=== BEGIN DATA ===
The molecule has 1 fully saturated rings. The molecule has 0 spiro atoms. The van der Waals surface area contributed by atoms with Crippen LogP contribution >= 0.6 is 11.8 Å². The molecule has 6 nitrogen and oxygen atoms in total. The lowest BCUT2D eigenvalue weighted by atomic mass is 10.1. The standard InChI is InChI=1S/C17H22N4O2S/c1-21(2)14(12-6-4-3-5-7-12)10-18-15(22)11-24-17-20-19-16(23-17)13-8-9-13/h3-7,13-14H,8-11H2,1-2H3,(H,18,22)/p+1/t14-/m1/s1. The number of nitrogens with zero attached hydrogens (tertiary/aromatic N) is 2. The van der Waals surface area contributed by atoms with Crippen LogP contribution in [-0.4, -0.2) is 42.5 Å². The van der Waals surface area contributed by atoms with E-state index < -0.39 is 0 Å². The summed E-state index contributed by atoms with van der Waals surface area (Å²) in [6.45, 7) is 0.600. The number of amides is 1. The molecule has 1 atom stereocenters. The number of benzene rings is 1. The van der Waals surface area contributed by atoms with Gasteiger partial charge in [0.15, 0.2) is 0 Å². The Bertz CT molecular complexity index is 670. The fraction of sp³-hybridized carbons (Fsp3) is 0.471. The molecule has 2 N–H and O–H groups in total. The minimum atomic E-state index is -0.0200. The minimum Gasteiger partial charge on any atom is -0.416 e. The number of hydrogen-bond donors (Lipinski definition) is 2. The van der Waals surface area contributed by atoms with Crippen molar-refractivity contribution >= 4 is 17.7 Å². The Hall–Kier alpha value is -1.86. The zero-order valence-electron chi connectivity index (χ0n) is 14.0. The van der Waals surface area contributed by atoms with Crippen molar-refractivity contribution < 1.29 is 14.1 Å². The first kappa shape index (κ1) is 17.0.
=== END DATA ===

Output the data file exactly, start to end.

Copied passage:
The molecule has 1 fully saturated rings. The molecule has 0 spiro atoms. The van der Waals surface area contributed by atoms with Crippen LogP contribution >= 0.6 is 11.8 Å². The molecule has 6 nitrogen and oxygen atoms in total. The lowest BCUT2D eigenvalue weighted by atomic mass is 10.1. The standard InChI is InChI=1S/C17H22N4O2S/c1-21(2)14(12-6-4-3-5-7-12)10-18-15(22)11-24-17-20-19-16(23-17)13-8-9-13/h3-7,13-14H,8-11H2,1-2H3,(H,18,22)/p+1/t14-/m1/s1. The number of nitrogens with zero attached hydrogens (tertiary/aromatic N) is 2. The van der Waals surface area contributed by atoms with Crippen LogP contribution in [-0.4, -0.2) is 42.5 Å². The van der Waals surface area contributed by atoms with E-state index < -0.39 is 0 Å². The summed E-state index contributed by atoms with van der Waals surface area (Å²) in [6.45, 7) is 0.600. The number of amides is 1. The molecule has 1 atom stereocenters. The number of benzene rings is 1. The van der Waals surface area contributed by atoms with Gasteiger partial charge in [0.15, 0.2) is 0 Å². The Bertz CT molecular complexity index is 670. The fraction of sp³-hybridized carbons (Fsp3) is 0.471. The molecule has 2 N–H and O–H groups in total. The minimum atomic E-state index is -0.0200. The minimum Gasteiger partial charge on any atom is -0.416 e. The number of hydrogen-bond donors (Lipinski definition) is 2. The van der Waals surface area contributed by atoms with Crippen molar-refractivity contribution >= 4 is 17.7 Å². The Hall–Kier alpha value is -1.86. The zero-order valence-electron chi connectivity index (χ0n) is 14.0. The van der Waals surface area contributed by atoms with Crippen molar-refractivity contribution < 1.29 is 14.1 Å². The first kappa shape index (κ1) is 17.0.